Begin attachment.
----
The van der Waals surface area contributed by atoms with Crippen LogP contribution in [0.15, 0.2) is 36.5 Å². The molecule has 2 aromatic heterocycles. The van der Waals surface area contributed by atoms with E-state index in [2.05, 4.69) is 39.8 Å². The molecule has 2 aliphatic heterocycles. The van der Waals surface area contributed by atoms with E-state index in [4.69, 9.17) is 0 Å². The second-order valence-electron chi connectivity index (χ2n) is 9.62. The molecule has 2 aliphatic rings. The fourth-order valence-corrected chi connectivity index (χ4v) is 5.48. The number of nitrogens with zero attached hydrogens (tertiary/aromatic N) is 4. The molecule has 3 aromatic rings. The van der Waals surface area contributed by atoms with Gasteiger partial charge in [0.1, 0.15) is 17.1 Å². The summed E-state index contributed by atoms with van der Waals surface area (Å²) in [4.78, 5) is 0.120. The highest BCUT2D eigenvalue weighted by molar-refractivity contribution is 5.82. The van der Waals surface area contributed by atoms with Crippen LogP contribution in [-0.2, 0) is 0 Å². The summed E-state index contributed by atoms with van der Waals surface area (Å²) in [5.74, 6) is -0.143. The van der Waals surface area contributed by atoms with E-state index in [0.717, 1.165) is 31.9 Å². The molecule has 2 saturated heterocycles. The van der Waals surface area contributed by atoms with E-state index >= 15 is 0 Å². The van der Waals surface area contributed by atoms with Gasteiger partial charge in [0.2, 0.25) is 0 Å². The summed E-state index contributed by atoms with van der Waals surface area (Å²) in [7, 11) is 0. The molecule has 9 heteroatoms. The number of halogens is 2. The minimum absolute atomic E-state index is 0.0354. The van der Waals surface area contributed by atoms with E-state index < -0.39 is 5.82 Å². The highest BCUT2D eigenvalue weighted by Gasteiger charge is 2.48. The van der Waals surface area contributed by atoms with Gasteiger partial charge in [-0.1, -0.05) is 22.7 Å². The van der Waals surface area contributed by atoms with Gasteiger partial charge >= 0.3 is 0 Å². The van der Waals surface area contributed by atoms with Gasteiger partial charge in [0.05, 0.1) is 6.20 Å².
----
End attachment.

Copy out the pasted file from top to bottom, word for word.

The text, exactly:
The van der Waals surface area contributed by atoms with Crippen LogP contribution in [0.15, 0.2) is 36.5 Å². The molecule has 2 aromatic heterocycles. The van der Waals surface area contributed by atoms with E-state index in [2.05, 4.69) is 39.8 Å². The molecule has 2 aliphatic heterocycles. The van der Waals surface area contributed by atoms with E-state index in [4.69, 9.17) is 0 Å². The second-order valence-electron chi connectivity index (χ2n) is 9.62. The molecule has 2 aliphatic rings. The fourth-order valence-corrected chi connectivity index (χ4v) is 5.48. The number of nitrogens with zero attached hydrogens (tertiary/aromatic N) is 4. The molecule has 3 aromatic rings. The van der Waals surface area contributed by atoms with Gasteiger partial charge in [0.1, 0.15) is 17.1 Å². The summed E-state index contributed by atoms with van der Waals surface area (Å²) in [4.78, 5) is 0.120. The highest BCUT2D eigenvalue weighted by molar-refractivity contribution is 5.82. The van der Waals surface area contributed by atoms with Crippen LogP contribution in [-0.2, 0) is 0 Å². The summed E-state index contributed by atoms with van der Waals surface area (Å²) in [5.74, 6) is -0.143. The van der Waals surface area contributed by atoms with E-state index in [0.717, 1.165) is 31.9 Å². The molecule has 2 saturated heterocycles. The van der Waals surface area contributed by atoms with E-state index >= 15 is 0 Å². The van der Waals surface area contributed by atoms with Gasteiger partial charge in [0.2, 0.25) is 0 Å². The summed E-state index contributed by atoms with van der Waals surface area (Å²) in [7, 11) is 0. The molecule has 9 heteroatoms. The number of halogens is 2. The minimum absolute atomic E-state index is 0.0354. The van der Waals surface area contributed by atoms with E-state index < -0.39 is 5.82 Å². The highest BCUT2D eigenvalue weighted by Gasteiger charge is 2.48. The van der Waals surface area contributed by atoms with Gasteiger partial charge in [-0.1, -0.05) is 22.7 Å². The van der Waals surface area contributed by atoms with Gasteiger partial charge >= 0.3 is 0 Å². The van der Waals surface area contributed by atoms with Gasteiger partial charge in [0.05, 0.1) is 6.20 Å².